Abraham Lincoln to Andrew McCormick, [January 1839]1
Dear Captain:
I have just learned, with utter astonishment, that you have some notion of voting for Walters.2 This certainly can not be true— It can not be, that one so true, firm, and unwavering as you have ever been, can for a moment think of such a thing— What! support that pet of all those who continually slander and abuse, you, and labour, day and night, for your destruction— All our friends are ready to cut our throats about it— An angel from Heaven could not make them believe, that we do not connive at it— For Heaven’s sake, for your friends sake, for the sake of the recollection of all the hard battles we have heretofore fought shoulder, to shoulder, do not forsake us this time— We have been told for two or three days that you were in danger; but we gave it the lie whenever we heard it— We were willing to bet our lives upon you— Stand by us this time, and nothing in our power to confer, shall ever be denied you— Surely! Surely! you do not doubt my friendship for you— If you do, what under Heaven can I do, to convince you— Surely you will not think those who have ever been your revilers, better friends than I— Read this & write me what you will do—3
Your friendLincoln

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Capt McCormick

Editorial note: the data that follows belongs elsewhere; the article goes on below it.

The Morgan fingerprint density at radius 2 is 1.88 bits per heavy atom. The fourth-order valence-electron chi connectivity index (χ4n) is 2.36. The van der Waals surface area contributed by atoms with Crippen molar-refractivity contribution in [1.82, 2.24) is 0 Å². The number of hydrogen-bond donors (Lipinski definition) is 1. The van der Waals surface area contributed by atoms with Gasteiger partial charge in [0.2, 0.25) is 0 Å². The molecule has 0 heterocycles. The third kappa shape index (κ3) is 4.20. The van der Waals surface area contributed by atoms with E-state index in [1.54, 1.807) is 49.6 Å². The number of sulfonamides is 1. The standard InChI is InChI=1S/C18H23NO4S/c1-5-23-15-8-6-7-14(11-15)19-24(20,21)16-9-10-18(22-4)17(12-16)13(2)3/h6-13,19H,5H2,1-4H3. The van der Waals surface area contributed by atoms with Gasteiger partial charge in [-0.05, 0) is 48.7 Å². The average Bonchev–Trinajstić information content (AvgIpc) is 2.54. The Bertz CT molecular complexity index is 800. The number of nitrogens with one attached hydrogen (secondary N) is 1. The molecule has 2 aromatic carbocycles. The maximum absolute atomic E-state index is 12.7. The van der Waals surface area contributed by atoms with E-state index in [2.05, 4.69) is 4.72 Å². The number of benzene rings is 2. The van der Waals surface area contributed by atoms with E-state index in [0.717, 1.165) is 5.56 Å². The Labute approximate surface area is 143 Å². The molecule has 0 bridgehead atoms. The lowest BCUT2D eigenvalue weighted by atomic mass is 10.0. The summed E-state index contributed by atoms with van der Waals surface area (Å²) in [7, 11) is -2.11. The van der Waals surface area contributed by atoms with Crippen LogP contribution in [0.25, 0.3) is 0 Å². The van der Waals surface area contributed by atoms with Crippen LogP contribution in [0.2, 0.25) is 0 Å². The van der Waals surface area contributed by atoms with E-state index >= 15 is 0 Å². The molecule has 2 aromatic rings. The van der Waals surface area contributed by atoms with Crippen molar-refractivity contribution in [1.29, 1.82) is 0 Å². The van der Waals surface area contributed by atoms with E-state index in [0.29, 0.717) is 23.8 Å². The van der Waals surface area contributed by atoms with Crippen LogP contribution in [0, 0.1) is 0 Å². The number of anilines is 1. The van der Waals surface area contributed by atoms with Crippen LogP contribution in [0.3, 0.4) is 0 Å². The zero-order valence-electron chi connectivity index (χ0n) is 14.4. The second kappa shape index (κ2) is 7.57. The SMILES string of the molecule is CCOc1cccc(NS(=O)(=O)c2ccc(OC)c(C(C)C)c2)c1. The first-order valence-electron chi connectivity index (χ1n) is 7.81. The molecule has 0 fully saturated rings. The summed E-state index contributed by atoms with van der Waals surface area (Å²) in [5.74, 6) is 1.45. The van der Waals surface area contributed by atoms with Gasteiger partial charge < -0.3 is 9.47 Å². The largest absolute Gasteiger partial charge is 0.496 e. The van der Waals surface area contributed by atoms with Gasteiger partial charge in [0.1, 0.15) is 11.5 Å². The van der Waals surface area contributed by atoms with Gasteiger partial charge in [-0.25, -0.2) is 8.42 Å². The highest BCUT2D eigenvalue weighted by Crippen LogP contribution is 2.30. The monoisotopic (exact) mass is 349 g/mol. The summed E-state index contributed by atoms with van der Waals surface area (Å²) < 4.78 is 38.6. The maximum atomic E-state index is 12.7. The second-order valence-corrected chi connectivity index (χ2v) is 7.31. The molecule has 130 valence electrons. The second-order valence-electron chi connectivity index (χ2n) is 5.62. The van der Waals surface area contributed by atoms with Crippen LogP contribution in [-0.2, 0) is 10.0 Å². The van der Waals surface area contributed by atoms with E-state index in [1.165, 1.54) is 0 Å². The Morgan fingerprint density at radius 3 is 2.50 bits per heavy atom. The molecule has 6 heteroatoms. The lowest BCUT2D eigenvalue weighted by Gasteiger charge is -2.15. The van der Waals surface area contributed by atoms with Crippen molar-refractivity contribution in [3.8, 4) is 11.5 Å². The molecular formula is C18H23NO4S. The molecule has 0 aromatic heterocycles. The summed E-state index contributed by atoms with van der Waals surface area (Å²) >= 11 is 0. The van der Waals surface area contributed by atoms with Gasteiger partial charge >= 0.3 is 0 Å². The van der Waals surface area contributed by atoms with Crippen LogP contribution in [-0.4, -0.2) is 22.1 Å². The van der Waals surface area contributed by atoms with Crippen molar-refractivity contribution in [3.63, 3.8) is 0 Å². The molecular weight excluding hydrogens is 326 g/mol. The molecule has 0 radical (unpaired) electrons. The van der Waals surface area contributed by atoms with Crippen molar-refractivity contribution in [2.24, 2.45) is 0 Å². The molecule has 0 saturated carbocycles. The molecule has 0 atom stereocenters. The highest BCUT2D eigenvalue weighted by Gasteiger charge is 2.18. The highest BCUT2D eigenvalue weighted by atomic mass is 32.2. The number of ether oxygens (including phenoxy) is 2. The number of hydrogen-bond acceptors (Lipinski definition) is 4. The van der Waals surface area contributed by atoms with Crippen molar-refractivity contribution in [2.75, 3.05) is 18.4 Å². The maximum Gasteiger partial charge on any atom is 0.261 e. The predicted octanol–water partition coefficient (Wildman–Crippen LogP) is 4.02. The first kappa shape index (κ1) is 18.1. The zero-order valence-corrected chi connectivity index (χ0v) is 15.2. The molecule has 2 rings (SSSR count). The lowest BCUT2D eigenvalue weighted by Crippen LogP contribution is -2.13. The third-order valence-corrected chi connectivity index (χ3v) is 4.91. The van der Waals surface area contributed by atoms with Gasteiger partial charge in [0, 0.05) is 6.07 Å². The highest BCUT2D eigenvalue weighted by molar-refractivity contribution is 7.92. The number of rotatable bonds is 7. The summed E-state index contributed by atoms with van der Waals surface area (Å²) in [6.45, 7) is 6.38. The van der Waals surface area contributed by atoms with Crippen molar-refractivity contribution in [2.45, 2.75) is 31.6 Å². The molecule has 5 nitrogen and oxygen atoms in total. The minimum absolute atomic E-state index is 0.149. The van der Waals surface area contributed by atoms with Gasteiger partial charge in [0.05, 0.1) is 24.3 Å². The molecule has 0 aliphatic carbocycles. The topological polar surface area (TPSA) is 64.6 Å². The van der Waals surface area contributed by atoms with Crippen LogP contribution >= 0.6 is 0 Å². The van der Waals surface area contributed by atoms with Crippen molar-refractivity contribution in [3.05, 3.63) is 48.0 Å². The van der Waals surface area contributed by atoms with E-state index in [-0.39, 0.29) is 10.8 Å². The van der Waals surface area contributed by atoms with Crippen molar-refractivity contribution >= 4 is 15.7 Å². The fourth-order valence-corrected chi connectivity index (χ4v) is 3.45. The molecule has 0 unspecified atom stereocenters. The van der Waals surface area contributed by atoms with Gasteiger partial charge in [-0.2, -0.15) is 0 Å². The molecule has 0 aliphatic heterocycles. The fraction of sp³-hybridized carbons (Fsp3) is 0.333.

1Abraham Lincoln wrote the body of the letter and his signature.
William E. Taylor in 1957 estimated the date of Lincoln’s letter as January 1841, and Roy P. Basler followed suit in 1974. Taylor surmised that Lincoln’s letter was in response to word that McCormick planned to vote for Walters in a bid for re-election against Simeon Francis, a friend of Lincoln and editor of the Whig Sangamo Journal. That election occurred on January 23, 1841, and Walters defeated Francis, 70 votes to 50 votes, with Lincoln voting for Francis. However, McCormick was not a member of the General Assembly in January 1841, having chosen not to run for re-election the prior August. Lincoln’s letter could be in reference either to the election in January 1837, when Walters defeated sixteen challengers--Lincoln voted for William Hodge, and McCormick for George Forquer--or Walters’s bid for re-election in January 1839, when he defeated Hodge by 65 votes to 63 votes, with Lincoln and McCormick both voting for Hodge. The closeness of the vote and Lincoln’s imploring tone suggest that the 1839 election was mostly likely the catalyst for Lincoln’s letter.
Illinois House Journal. 1836. 10th G. A., 1st sess., 275-76; Illinois House Journal. 1838. 11th G. A., 1st sess., 211; Illinois House Journal. 1840. 12th G. A., 273; William E. Taylor, “Significant Lincoln Letter Found,” Lincoln Herald 59 (Fall 1957), 3-7; Roy P. Basler, ed., The Collected Works of Abraham Lincoln (Westport, CT: Greenwood, 1974), 10:5-6.
2William Walters, editor of the Democratic Illinois State Register and the state’s public printer, was running for re-election.
3McCormick’s return letter, if indeed he penned one, is not extant.

Autograph Letter Signed, 2 page(s), Abraham Lincoln Presidential Library and Museum (Springfield, IL).